Skip to main content
You are the owner of this article.
You have permission to edit this article.
Edit
Brown, Walton stress housing and development platforms in bids for support
alert

Brown, Walton stress housing and development platforms in bids for support

Support this work for $1 a month
India Walton Bryron Brown

India Walton, left, and Buffalo Mayor Byron Brown.

On a tour of worker-owned cooperatives and locally owned businesses Thursday, mayoral candidate India Walton declared: "This is what the future of our Buffalo looks like."

Walton went to the West Side to showcase examples she said reflected her philosophy and the kinds of changes she wants to usher in on a larger scale.

Meanwhile, Mayor Byron Brown was about a mile and half away at a Rotary Club luncheon at the Saturn Club on Delaware Avenue talking about the tens of millions of dollars his administration has spent to leverage some $470 million worth of affordable housing.

“I think we need a variety of different approaches to achieve our goal of affordable housing,” Brown told business leaders and professionals who heard from Walton last week.

Housing and development emerged as a theme for both mayoral candidates as they hit the campaign trail less than a month before the general election.

Read the full story from News Staff Reporter Robert J. McCarthy

Walton touted land trusts, and Brown acknowledged they have a role in the city's future – to a degree.

Brown said he would continue working with developers on housing and commercial initiatives, and Walton acknowledged they also have a role in the city's future – to a degree.

“We did support the land trust cityside,” Brown said. “We can support some of that concept, but certainly that concept by itself, exclusively, is not going to create the kind of affordable housing that we need in the City of Buffalo.

“My goal … is to see more than 30% of the units in the City of Buffalo be affordable, but I don’t want to do so in such a way that we restrain, and we constrain the marketplace and we create a disincentive for people to want to invest in the City of Buffalo.”

Brown said his administration's funding has helped create more than 2,200 units of affordable housing in the city. In addition, there are more than 1,000 units of affordable housing being built or about to break ground in Buffalo, he said.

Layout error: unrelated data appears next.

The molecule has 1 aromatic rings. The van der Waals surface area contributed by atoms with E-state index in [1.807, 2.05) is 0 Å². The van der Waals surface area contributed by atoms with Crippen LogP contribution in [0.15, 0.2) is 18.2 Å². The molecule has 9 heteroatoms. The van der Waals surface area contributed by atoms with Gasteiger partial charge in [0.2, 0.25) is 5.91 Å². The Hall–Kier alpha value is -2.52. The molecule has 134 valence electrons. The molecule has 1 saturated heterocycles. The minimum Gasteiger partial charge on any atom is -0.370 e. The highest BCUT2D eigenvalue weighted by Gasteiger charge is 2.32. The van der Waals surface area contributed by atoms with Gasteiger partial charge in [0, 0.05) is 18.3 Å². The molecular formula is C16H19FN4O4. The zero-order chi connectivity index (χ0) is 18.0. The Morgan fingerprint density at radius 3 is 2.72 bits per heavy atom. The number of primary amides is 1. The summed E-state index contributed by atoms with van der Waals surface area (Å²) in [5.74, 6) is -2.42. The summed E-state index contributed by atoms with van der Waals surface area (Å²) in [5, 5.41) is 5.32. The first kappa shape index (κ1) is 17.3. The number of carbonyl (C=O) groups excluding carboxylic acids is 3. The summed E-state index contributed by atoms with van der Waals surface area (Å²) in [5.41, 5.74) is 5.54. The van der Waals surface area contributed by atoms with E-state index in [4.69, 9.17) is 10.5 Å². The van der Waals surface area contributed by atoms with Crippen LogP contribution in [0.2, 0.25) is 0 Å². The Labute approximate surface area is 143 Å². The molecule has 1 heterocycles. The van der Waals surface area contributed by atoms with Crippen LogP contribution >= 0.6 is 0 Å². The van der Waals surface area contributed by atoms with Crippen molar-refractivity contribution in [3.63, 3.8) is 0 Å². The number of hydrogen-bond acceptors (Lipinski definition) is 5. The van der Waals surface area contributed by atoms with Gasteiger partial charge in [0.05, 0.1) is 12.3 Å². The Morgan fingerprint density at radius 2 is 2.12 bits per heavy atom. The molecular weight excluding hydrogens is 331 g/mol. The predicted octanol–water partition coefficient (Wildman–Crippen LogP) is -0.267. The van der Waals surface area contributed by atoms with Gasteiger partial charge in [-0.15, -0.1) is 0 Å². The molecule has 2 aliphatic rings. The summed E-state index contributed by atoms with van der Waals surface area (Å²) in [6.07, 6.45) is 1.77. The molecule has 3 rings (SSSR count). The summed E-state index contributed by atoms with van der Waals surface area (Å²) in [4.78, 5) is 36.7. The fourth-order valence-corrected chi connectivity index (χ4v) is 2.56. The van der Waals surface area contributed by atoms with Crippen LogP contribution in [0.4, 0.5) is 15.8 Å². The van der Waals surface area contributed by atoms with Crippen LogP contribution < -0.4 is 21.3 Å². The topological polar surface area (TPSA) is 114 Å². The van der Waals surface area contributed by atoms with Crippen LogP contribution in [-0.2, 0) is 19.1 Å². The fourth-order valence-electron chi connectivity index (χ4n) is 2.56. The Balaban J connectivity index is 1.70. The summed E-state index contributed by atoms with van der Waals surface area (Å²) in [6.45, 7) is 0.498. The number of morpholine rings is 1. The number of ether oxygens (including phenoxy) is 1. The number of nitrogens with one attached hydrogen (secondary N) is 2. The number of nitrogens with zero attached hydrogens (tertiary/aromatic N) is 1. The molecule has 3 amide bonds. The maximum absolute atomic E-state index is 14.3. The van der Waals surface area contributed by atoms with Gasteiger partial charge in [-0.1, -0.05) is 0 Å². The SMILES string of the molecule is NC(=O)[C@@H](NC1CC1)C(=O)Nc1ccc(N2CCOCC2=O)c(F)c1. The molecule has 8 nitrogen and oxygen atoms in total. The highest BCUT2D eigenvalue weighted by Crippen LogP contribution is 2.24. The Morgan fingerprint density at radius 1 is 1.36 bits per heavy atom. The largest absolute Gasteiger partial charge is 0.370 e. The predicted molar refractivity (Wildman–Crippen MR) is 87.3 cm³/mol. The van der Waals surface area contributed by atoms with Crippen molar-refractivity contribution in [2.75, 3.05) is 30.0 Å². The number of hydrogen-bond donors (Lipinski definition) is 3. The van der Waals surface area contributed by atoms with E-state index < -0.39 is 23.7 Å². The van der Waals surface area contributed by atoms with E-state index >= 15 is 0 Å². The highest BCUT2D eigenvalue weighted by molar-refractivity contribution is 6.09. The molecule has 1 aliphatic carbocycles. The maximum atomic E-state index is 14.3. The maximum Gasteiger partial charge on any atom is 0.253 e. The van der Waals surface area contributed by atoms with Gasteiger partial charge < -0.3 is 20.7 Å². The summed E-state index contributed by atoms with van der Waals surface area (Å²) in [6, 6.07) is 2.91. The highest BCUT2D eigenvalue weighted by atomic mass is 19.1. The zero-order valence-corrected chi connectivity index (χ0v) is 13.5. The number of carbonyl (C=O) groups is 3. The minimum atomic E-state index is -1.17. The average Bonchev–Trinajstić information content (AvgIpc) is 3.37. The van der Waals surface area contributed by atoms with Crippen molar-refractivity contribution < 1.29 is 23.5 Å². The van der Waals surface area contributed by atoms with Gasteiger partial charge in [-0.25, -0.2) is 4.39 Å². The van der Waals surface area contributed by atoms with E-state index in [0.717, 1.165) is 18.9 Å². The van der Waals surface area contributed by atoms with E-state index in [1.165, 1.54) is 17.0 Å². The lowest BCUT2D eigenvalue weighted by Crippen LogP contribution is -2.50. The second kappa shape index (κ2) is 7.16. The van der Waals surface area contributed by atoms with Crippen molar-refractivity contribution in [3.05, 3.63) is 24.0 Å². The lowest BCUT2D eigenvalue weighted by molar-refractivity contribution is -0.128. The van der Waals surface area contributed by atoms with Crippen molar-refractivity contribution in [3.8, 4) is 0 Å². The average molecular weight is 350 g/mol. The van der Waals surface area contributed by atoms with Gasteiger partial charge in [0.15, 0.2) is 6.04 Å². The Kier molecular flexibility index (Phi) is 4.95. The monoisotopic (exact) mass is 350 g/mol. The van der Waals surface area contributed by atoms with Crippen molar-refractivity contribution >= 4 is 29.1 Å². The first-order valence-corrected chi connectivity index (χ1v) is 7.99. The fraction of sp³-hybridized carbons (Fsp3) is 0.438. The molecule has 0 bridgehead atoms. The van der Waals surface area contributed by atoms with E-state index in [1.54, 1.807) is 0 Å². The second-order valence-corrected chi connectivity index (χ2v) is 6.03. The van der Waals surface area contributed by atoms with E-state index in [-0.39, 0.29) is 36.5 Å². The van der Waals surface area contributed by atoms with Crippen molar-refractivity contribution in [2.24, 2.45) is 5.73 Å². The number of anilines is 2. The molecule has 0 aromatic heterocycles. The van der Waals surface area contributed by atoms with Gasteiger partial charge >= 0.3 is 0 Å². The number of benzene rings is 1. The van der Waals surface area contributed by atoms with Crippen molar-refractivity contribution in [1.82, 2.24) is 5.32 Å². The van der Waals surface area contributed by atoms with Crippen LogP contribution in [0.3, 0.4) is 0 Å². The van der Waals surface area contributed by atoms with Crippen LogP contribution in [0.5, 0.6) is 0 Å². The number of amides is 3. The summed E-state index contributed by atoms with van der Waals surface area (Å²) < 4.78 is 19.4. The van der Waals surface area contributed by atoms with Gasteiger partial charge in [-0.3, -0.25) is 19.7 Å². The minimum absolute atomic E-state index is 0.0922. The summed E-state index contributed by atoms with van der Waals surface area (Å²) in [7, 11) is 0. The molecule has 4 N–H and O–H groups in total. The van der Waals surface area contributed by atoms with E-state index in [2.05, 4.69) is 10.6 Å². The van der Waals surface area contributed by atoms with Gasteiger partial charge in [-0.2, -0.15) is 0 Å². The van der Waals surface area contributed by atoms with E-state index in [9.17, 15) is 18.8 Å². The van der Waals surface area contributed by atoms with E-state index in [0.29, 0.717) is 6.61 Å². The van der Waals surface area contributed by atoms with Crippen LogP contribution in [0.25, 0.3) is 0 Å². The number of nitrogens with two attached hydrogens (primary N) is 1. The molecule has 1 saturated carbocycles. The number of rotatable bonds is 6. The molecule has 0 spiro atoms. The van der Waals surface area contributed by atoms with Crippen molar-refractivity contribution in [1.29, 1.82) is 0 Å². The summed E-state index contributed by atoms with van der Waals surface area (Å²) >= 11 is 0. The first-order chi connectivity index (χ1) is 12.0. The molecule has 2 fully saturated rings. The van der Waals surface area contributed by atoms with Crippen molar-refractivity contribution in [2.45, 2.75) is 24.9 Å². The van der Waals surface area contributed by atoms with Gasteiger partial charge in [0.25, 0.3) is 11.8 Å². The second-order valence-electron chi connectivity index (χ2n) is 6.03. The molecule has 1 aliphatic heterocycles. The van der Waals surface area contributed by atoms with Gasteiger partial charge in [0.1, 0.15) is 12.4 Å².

Walton, vying to become the first socialist mayor of a major American city since 1960, called herself "an advocate for alternative methods of creating a regenerative, sustaining economy, one that is democratically led and where the workers have a say in how they live their everyday life and the governance over their workplaces."

Walton complimented the efforts of others who, she said, "have worked for many, many years proposing smart, sustainable policies that will finally have an audience in a Walton administration."

Haw Win, a Burmese refugee who came to Buffalo in the early 2000s, opened a laundry that doubled as a community drop-in site and now owns several businesses. He talked about the value of communities working together to improve social and economic conditions.

Victoria Kuper, a Walton adviser and founding member of the worker cooperative that owns Breadhive Bakery and Cafe on Connecticut Street, talked about Buffalo's future under a Walton administration.

"There is a new economy taking root in Buffalo," Kuper said. "It is not one led by developers. It is not one led by venture capital. It is not one that requires people coming in from outside Buffalo to build a brighter future for us." 

At the same time, Walton said she expects to have a strong working relationship with developers, though several have come out in support of Brown.

"We have made it clear under a Walton administration that any use of resources will translate into a public benefit, and I think we have a lot of good developers and a lot of good business leaders locally who also want that same mission and vision," Walton said.

Walton's tour began on Prospect Street, where PUSH Buffalo converted School 77 into senior housing offices and a theater. It continued along Rhode Island Street and onto 14th Street, stopping at a nearby community garden whose users include former immigrants and refugees who have settled in the West Side. A stormwater system and green roof were integrated into the garden.

"Things like this become very familiar to the community and don't seem like far-off solutions but something that makes sense that they have in their everyday lives," said Bryana DiFonzo, PUSH's director of new economy.

Walton was a member of PUSH and has worked closely with the organization in various capacities.

"I think a lot of the ideas I have are very pie-in-the-sky to some people, but I just wanted to demonstrate that these things currently exist," Walton said. "With municipal support and leadership that is responsive to the needs of the community, you can see it scales up in a way that is really going to be beneficial to our community at large."

Be the first to know

* I understand and agree that registration on or use of this site constitutes agreement to its user agreement and privacy policy.

Related to this story

Get up-to-the-minute news sent straight to your device.

Topics

News Alerts

Breaking News